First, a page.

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Western couple seized in Burkina Faso two years ago found in Mali

March 14, 2020
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Luca Tacchetto and Edith Blais appeared slightly disoriented when they landed in Bamako (AFP Photo/MICHELE CATTANI)

Bamako (AFP) – A Canadian woman and her Italian partner kidnapped in Burkina Faso in 2018 have been found in good health in the northwest of Mali after fleeing their captors and were set to be repatriated, diplomatic and UN sources said on Saturday.

Tedith Blais and Luca Tacchetto, both in their thirties, managed to escape near the northern city of Kidal on Friday and were taken to the local base of the UN mission in Mali, known by its French acronym MINUSMA.

The pair were then flown out on Saturday afternoon on a special plane to Mali’s capital Bamako.

They appeared in good spirits but seemed taken aback when greeted by the Malian, UN and Canadian officials with extended elbows. The pair were then informed about the coronavirus crisis and the new social etiquette.

A health official sporting a mask and protective gear then took their temperature. The couple, who were wearing white T-shirts, did not speak to reporters.

They were then taken to the presidential palace ahead of repatriation,

“How wonderful,” said President Ibrahim Boubacar Keita said as he met them, hailing their “tremendous physical and mental courage”.

– No ransom paid –

Canadian Foreign Minister Francois-Philippe Champagne voiced relief at the pair’s safe emergence from captivity.

“We look forward to Edith being able to return to Canada and reunite with her family and loved ones. We also look forward to Luca being able to reunite with his family and loved ones,” he said in a statement.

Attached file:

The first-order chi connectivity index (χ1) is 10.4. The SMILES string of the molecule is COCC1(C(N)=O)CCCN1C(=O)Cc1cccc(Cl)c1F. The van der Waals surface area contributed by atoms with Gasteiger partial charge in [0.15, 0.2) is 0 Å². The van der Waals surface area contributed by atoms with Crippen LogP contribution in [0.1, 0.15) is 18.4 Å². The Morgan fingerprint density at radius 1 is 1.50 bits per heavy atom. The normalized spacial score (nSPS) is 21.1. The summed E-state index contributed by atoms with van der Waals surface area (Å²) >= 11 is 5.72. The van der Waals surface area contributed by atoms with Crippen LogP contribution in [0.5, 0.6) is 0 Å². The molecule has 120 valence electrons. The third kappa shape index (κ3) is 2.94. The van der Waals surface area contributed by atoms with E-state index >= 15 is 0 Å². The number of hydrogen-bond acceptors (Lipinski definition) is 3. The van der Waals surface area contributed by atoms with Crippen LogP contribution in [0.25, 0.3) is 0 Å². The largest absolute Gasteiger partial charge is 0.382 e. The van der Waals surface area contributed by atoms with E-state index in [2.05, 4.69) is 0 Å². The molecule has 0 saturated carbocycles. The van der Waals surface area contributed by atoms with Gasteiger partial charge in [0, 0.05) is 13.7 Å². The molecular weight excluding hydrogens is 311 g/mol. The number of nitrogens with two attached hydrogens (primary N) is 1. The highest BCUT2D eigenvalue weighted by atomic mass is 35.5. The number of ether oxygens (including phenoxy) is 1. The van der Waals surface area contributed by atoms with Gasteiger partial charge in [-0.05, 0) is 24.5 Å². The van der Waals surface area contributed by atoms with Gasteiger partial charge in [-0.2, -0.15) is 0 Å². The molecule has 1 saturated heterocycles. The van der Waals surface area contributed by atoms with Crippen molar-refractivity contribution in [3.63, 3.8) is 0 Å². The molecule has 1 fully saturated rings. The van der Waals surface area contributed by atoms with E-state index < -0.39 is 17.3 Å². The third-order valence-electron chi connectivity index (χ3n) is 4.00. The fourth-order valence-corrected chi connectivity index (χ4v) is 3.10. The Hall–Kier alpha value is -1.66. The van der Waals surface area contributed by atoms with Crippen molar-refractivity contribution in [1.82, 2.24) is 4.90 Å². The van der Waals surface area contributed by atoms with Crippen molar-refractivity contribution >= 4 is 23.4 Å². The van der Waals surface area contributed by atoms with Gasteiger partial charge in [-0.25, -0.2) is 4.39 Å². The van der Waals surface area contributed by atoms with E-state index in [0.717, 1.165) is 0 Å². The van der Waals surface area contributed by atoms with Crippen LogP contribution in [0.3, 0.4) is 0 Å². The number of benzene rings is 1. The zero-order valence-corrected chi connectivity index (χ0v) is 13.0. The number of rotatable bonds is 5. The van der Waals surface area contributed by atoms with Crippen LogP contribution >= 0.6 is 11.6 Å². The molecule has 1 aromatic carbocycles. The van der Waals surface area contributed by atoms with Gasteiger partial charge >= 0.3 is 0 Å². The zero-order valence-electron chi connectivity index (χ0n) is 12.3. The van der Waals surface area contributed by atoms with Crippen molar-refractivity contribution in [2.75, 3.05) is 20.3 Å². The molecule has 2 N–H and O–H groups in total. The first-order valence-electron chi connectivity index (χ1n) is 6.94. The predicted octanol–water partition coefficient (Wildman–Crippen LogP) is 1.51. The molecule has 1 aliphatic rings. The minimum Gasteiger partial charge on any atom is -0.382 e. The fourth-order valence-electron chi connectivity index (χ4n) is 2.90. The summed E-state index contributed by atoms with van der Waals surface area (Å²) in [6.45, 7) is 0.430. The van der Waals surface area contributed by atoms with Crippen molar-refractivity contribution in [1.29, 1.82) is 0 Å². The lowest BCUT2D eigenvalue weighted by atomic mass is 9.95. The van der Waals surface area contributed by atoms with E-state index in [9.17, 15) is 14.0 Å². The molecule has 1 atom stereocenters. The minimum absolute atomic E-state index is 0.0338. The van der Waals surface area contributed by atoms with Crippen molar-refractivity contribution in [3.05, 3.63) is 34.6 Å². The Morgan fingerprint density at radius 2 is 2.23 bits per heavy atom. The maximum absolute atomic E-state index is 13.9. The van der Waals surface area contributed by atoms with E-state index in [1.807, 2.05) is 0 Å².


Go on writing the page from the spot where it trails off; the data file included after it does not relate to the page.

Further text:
Canada will work with Mali, Burkina Faso and other international partners “to pursue those responsible for this crime and bring them to justice,” he added.

Malian Foreign Minister Tiebile Drame told AFP at the airport that no ransom had been paid.

MINUSMA mission head Mahamat Saleh Annadif explained some of the details surrounding their reappearance.

“We have good news. Yesterday around three in the afternoon our Kidal staff informed me they had found two hostages — a Canadian and an Italian,” said Annadif.

“We have conducted medical tests. They are keeping really well and we let them rest,” he said.

– Dressed like Tuaregs –

The pair were dressed like Tuaregs and apparently stopped a passing car and told the driver to take them to the nearest UN post. There was no detailed information on their escape or the identity of the kidnappers.

Blais, from Sherbrooke — about 160 kilometres (100 miles) from Montreal — and her partner Tacchetto, from Venice, disappeared in mid-December 2018 while travelling through the west African country.

The couple were driving by car to Ouagadougou from Bobo-Dioulasso, more than 360 kilometres west of the capital, when all trace of them was lost, according to Blais’s family.

They had been planning to go to Togo to work on a humanitarian project.

In April 2019, a Burkina government spokesman said the two had been abducted and probably taken out of the country, but that they were not in any danger.

No individual or group ever claimed responsibility for their capture.

Burkina Faso, which had been a safe destination for years, has been wracked by jihadist violence since 2015 and several foreigners have been kidnapped.

An Australian and a Romanian national still remain missing.

– Mali ‘stabilising’

It was not immediately clear how the couple had ended up in the vicinity of Kidal, about 1,500 kilometres northeast of Bamako.

But foreign minister Drame said their escape was the latest bit of “good news” in Mali.

Mali has been struggling to quell an Islamist insurgency that erupted in the north in 2012 and has since claimed thousands of military and civilian lives.

Despite the presence of French and UN troops in the country, the conflict has also since spread to central Mali as well as neighbouring Burkina Faso and Niger.

“Bit by bit, despite the difficulties, this country is entering a phase of stabilisation with the backing of the international community.”

Mali’s neighbouring governments are often wary of former rebel groups, for example, suspecting them of cooperating with jihadists. They view Kidal as a rear base for Islamist militants.

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